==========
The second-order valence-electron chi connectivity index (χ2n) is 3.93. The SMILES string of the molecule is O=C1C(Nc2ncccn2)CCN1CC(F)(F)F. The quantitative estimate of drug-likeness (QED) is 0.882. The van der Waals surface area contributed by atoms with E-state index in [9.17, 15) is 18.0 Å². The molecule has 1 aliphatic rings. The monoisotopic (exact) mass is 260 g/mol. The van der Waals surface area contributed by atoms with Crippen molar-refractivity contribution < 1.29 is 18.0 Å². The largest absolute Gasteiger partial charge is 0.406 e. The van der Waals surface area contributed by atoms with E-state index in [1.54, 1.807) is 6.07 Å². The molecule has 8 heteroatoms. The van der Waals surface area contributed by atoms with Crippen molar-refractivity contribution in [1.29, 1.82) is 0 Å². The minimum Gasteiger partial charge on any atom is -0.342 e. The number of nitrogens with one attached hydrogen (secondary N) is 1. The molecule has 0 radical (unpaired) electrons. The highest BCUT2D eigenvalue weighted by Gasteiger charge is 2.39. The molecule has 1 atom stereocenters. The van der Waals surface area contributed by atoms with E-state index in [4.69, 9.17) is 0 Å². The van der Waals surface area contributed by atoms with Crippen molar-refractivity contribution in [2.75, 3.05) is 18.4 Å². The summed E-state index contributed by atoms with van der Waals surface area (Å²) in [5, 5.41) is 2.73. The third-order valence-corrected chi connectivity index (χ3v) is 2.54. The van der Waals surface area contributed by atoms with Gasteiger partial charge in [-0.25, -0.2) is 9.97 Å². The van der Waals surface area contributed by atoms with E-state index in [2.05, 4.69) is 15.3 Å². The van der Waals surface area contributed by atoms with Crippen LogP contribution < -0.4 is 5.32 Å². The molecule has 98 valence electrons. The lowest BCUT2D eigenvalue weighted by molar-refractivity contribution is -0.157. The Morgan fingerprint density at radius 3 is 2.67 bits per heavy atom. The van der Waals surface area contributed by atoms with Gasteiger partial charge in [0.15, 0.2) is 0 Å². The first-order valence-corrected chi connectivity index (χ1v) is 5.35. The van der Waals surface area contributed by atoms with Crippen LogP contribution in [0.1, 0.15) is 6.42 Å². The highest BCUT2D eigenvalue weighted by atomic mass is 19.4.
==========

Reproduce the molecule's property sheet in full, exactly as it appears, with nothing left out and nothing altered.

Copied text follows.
The second-order valence-electron chi connectivity index (χ2n) is 3.93. The SMILES string of the molecule is O=C1C(Nc2ncccn2)CCN1CC(F)(F)F. The quantitative estimate of drug-likeness (QED) is 0.882. The van der Waals surface area contributed by atoms with E-state index in [9.17, 15) is 18.0 Å². The molecule has 1 aliphatic rings. The monoisotopic (exact) mass is 260 g/mol. The van der Waals surface area contributed by atoms with Crippen molar-refractivity contribution < 1.29 is 18.0 Å². The largest absolute Gasteiger partial charge is 0.406 e. The van der Waals surface area contributed by atoms with E-state index in [1.54, 1.807) is 6.07 Å². The molecule has 8 heteroatoms. The van der Waals surface area contributed by atoms with Crippen molar-refractivity contribution in [1.29, 1.82) is 0 Å². The minimum Gasteiger partial charge on any atom is -0.342 e. The number of nitrogens with one attached hydrogen (secondary N) is 1. The molecule has 0 radical (unpaired) electrons. The highest BCUT2D eigenvalue weighted by Gasteiger charge is 2.39. The molecule has 1 atom stereocenters. The van der Waals surface area contributed by atoms with E-state index in [4.69, 9.17) is 0 Å². The van der Waals surface area contributed by atoms with Crippen molar-refractivity contribution in [2.75, 3.05) is 18.4 Å². The summed E-state index contributed by atoms with van der Waals surface area (Å²) in [5, 5.41) is 2.73. The third-order valence-corrected chi connectivity index (χ3v) is 2.54. The van der Waals surface area contributed by atoms with Gasteiger partial charge in [-0.25, -0.2) is 9.97 Å². The van der Waals surface area contributed by atoms with E-state index in [2.05, 4.69) is 15.3 Å². The van der Waals surface area contributed by atoms with Crippen LogP contribution < -0.4 is 5.32 Å². The molecule has 98 valence electrons. The lowest BCUT2D eigenvalue weighted by molar-refractivity contribution is -0.157. The Morgan fingerprint density at radius 3 is 2.67 bits per heavy atom. The van der Waals surface area contributed by atoms with Gasteiger partial charge in [0.15, 0.2) is 0 Å². The first-order valence-corrected chi connectivity index (χ1v) is 5.35. The van der Waals surface area contributed by atoms with Crippen LogP contribution in [0.1, 0.15) is 6.42 Å². The highest BCUT2D eigenvalue weighted by atomic mass is 19.4.